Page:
Influencer Marketing in the Metaverse: Prada, Puma and Yoox are creating Avatars.
Prada, various fashion brands, including Puma and Yoox creates an avatar to stand alongside Shudu and Lil Miquela. What is their common goal? It is intended and communityized.
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Dressed in Prada with an incised head and adorned with logo triangle earrings from the Spring/Summer 2021 collection, Candy looks like another influencer wearing one of the season's trendiest pieces. Except she's not real because she's not physically real. Prada's New Muse is a computer-generated avatar designed to advertise a perfume collection, also known as Candy. First unveiled in a luxury Italian home in 2011, Candy was relaunched this year by L'Oréal, under a new beauty license.
Introduced as an invitation to "Rethink Reality" at Prada in October , Candy appears in a variety of ad formats, including an ad campaign shot by Valentin Herfrey. a series of short films directed by Nicholas Winding Refn; And on social platforms like Twitch, Snapchat, and Tiktok, she interacts with a real perfume bottle designed by art director Fabien Baron, who, according to a Prada press release, is "a world first".
This isn't Prada's first venture into the virtual avatar. Lil Mikela, a virtual model and musician created by Los Angeles-based Brud (acquired by Dapper Labs in October), "attends" the show at Milan Fashion Week Fall/Winter 2018 and uploads previews and behind-the-scenes to Prada's Instagram account. took over. -Scene video... ... Since then, Prada has continued to "dress" Lil Mikela as well as other virtual influencers like Nunuri. But Candy is the first time the brand has created its own virtual muse. According to marketing firm Mediakix, 4,444 brands are expected to spend up to $15 billion per year on influencer marketing from $8 billion in 2019 to 2022. There are more and more virtual influencers. More than 50 of them made their social media debuts before June 18, 2020. According to Virtualhumans.org, there are more than 150 sites today that track the posts of virtual humans.
But traditional virtual influencers now face competition from brands willing to launch their own computer-generated avatars. Yoox, a luxury online site discount site belonging to the Yoox NetaPorter Group, launched the fictional influential person Daisy in 2018. She continues to engage in multi-brand campaigns using Calvin Klein and Tommy Hilfiger products. In March of this year, the German company Puma for sportswear production creates a virtual leader Maya opinion for the Southeast Asian region and promotes the new sneaker Future Rider. This month, Yasmine Sewell unveiled Ræ, a new member of the virtual team at British wellness brand Vyrao. To be added: Production company Dimension Studio says it's currently working with fashion and beauty brands on a virtual project.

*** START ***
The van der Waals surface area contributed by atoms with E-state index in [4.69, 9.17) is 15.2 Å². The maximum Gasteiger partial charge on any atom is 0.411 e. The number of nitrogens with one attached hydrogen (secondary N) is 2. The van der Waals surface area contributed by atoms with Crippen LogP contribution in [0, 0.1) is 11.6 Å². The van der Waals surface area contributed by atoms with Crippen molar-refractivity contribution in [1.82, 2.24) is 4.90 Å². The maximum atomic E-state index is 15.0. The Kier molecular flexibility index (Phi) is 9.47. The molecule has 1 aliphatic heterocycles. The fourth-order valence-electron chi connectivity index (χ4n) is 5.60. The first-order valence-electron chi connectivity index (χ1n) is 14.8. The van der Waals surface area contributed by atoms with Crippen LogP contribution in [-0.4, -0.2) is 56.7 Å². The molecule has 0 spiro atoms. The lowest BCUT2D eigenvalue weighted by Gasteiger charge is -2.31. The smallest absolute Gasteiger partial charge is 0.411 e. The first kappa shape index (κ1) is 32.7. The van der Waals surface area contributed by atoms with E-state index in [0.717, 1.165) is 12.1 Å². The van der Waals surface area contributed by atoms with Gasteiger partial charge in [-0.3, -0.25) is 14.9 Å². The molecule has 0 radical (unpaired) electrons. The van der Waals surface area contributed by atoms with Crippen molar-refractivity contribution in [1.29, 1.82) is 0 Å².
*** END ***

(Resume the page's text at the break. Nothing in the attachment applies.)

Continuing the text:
Dudley Neville Spencer left her debt trader job in 2017 to start a Virtual Influencer Agency, but was turned down by many luxury brands. According to investment banking firm Morgan Stanley, this changed in anticipation of the explosive growth of Metaverse and NFTs. This market is expected to account for 10% of the luxury goods market by 2030 and generate revenue opportunities of €50 billion. “Avatar has become a fashionable area of digital technology, and brands are recognizing it. Neville Spencer says many of the people we've communicated with over the years have come back to us in the last six months.
The Metaverse is already producing impressive results for some luxury brands. For example, the Gucci Garden Show at Roblox in May attracted over 19.9 million visitors. Influencer marketing can play a huge role in bringing consumers into the metacommunity, but Simon Windsor, co-founder and co-managing director of Dimension, who worked with Balenciaga and Simone Rocha, said that brands should say there is yoox launched Daisy, now exclusively on Instagram, to make clothing look "more familiar and personal" to users who frequently see ads on the platform, says Manuela Strippoli, director of Brands and Communications at Yoox. Daisy's capabilities are built using Yoox user data and customer preferences, Strippoli said. In the future, Daisy could be represented in a broader metaverse. "Gen Z and Millennials don't make a distinction between the digital world and the physical world," she explains. “We want to get closer to these consumers.”
When marketing Vyrao, Yasmine Sewell did not intend to partner with an established influencer. “We wanted to create something that would personify what Vyrao stands for, a brand based on movement and energy boosts,” she explains. Ræ was created in collaboration with digital artist Wujin Lin. “We see R as a kind of digital energy healer in the metaverse that radiates good energy like our scent. Going forward, we will see more opportunities for Ræ to represent us and connect with people outside of our channels,” Sewell says.
Strippolee points out that virtual avatars like Daisy are "much cheaper" than regular influencers (100 each). Managed by cents, the company can appear in multiple places at the same time and is the ideal Yoox spokesperson when you want to speak your mind on topics like diversity, inclusion or sustainability.
4 Yoox declined to comment on Daisy's development costs, but the cost of creating a budget virtual influencer ranges from £5,000 to £10,000, depending on how personalized the design is and whether the brand needs help distributing avatars across multiple channels. It can grow to millions. Windsor said there is an ongoing cost to maintaining a character, and that's an important part of the process.
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